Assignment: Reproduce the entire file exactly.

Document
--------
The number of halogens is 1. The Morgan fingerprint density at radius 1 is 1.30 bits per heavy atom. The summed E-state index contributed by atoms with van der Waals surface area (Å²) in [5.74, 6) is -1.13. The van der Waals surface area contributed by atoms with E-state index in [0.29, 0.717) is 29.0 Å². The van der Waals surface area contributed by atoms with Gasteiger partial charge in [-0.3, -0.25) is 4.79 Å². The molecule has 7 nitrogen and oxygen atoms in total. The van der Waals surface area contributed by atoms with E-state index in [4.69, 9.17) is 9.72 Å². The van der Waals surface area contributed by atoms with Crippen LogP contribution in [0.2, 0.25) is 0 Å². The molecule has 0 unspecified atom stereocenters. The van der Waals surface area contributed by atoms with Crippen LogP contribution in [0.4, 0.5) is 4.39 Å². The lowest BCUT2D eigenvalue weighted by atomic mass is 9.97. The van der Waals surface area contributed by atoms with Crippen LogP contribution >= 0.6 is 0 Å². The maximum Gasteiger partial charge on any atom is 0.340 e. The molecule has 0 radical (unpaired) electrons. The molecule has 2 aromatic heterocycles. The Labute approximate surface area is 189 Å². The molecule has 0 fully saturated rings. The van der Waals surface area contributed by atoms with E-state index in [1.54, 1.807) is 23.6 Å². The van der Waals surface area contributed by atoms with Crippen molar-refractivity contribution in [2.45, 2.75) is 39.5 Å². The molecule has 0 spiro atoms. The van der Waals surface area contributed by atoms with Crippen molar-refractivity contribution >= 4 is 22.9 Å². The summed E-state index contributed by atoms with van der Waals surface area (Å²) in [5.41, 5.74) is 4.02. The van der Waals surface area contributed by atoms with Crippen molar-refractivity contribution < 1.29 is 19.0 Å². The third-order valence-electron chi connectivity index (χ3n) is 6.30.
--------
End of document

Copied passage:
The number of halogens is 1. The Morgan fingerprint density at radius 1 is 1.30 bits per heavy atom. The summed E-state index contributed by atoms with van der Waals surface area (Å²) in [5.74, 6) is -1.13. The van der Waals surface area contributed by atoms with E-state index in [0.29, 0.717) is 29.0 Å². The van der Waals surface area contributed by atoms with Gasteiger partial charge in [-0.3, -0.25) is 4.79 Å². The molecule has 7 nitrogen and oxygen atoms in total. The van der Waals surface area contributed by atoms with E-state index in [4.69, 9.17) is 9.72 Å². The van der Waals surface area contributed by atoms with Crippen LogP contribution in [0.2, 0.25) is 0 Å². The molecule has 0 unspecified atom stereocenters. The van der Waals surface area contributed by atoms with Crippen LogP contribution in [0.4, 0.5) is 4.39 Å². The lowest BCUT2D eigenvalue weighted by atomic mass is 9.97. The van der Waals surface area contributed by atoms with Crippen LogP contribution >= 0.6 is 0 Å². The maximum Gasteiger partial charge on any atom is 0.340 e. The molecule has 0 radical (unpaired) electrons. The molecule has 2 aromatic heterocycles. The Labute approximate surface area is 189 Å². The molecule has 0 fully saturated rings. The van der Waals surface area contributed by atoms with E-state index in [1.54, 1.807) is 23.6 Å². The van der Waals surface area contributed by atoms with Crippen molar-refractivity contribution in [2.45, 2.75) is 39.5 Å². The molecule has 0 spiro atoms. The van der Waals surface area contributed by atoms with Crippen molar-refractivity contribution >= 4 is 22.9 Å². The summed E-state index contributed by atoms with van der Waals surface area (Å²) in [5.41, 5.74) is 4.02. The van der Waals surface area contributed by atoms with Crippen molar-refractivity contribution < 1.29 is 19.0 Å². The third-order valence-electron chi connectivity index (χ3n) is 6.30.